They say nice guys finish last, but pleasant politeness seems to have landed Historians squarely in the middle of the pack.

They say nice guys finish last, but pleasant politeness seems to have landed Historians squarely in the middle of the pack.

It's not like this band brings nothing to the table. In fact, after spending time with debut EP "New World, Old Flame" and catching portions of a couple of local performances, I think they have a lot of potential. But whether it's coursing through my headphones or emanating from The Treehouse's P.A., Historians' music can't push me past "intrigued" into "satisfied."

On the plus side, the band has a fascinating electro-organic aesthetic brewing. Imagine the Decemberists' light, literate folk-pop infused cyborg-style with Postal Service beats and synths. At times they gravitate toward one pole or the other, but most of their music incorporates a full spectrum of sounds.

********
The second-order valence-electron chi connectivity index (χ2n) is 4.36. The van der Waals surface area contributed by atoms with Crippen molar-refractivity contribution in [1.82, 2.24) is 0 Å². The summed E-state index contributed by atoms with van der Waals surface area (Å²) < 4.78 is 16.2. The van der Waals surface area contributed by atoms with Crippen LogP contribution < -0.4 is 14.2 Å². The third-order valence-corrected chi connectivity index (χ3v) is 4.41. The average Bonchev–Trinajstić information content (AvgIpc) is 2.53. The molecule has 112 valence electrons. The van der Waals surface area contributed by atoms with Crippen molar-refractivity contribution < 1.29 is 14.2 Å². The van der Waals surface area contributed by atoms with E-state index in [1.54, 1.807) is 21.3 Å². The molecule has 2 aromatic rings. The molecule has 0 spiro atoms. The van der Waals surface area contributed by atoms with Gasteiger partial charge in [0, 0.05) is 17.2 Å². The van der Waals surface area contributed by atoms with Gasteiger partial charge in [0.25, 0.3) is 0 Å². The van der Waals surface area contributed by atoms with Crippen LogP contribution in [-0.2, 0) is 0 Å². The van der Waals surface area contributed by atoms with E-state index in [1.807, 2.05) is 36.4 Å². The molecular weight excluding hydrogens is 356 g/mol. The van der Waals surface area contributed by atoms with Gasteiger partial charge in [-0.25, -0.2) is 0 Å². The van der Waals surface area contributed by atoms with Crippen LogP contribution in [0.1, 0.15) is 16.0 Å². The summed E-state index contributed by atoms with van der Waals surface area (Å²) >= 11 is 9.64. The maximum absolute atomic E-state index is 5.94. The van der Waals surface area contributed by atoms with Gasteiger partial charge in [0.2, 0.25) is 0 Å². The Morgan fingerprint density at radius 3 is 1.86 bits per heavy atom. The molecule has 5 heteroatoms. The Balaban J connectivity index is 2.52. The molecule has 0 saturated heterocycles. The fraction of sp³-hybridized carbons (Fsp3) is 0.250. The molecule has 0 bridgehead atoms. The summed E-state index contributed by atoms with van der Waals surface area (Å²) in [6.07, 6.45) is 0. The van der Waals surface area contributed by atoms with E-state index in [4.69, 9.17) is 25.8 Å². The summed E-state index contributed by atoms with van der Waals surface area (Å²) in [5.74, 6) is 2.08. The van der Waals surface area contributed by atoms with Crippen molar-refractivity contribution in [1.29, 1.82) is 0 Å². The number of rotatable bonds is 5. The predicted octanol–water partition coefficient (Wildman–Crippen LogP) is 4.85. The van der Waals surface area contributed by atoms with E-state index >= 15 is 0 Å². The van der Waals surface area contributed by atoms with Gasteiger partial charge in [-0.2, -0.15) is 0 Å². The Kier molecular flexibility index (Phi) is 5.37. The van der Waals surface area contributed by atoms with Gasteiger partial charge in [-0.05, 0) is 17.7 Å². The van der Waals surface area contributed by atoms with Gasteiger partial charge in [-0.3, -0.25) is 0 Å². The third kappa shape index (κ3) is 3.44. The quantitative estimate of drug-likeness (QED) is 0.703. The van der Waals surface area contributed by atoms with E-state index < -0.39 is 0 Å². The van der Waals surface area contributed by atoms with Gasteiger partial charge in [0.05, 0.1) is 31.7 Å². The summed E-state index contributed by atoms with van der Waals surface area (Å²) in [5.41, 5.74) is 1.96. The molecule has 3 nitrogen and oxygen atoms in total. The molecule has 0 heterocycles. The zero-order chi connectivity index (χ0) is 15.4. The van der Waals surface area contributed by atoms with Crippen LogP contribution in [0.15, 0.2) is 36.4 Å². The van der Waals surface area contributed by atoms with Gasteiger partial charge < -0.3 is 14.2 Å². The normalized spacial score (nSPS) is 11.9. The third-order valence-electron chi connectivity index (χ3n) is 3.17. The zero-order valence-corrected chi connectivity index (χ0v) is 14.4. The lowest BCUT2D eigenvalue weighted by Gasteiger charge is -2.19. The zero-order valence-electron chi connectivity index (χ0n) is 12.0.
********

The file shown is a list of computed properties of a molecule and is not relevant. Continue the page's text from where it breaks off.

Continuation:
That's a great canvas to work with in this post-Braff day and age. Perhaps Historians, too, would change Natalie Portman's life? The kiddies' knees should be trembling at the thought of such carefully constructed sensitive sounds.

Mine would be too if the songs weren't so frail and predictable. They've compiled a fine array of keyboards, electric and acoustic guitars, live and programmed drums, saxophone and sometimes even a string section. But the songs they've chosen to apply these sounds to offer no risk, no surprise, no tension. They rise and resolve according to expectation, the indie rock equivalent of a middling romantic comedy.

Dave Buker's meek, Gibbard-inspired vocal takes aren't helping. They're a bit nasal and a little too cute, as if he'd be better suited to singing children's music.

The EP is peppered with moments of satisfaction, like the string breakdown that leads into the dense climax of "New World" and the banjo-backed guitar solo on closing number "Old Flame." Historians are actually quite masterful with the minute details of arrangement.

But without the strong foundation of compelling songwriting, it all adds up to elaborate paper mache - pretty, yes, but not durable enough to withstand the scrutiny of a crowded bar or a well-stocked iPod.

Fortunately, if they're good Historians, they'll learn from past mistakes and build from the bottom up next time.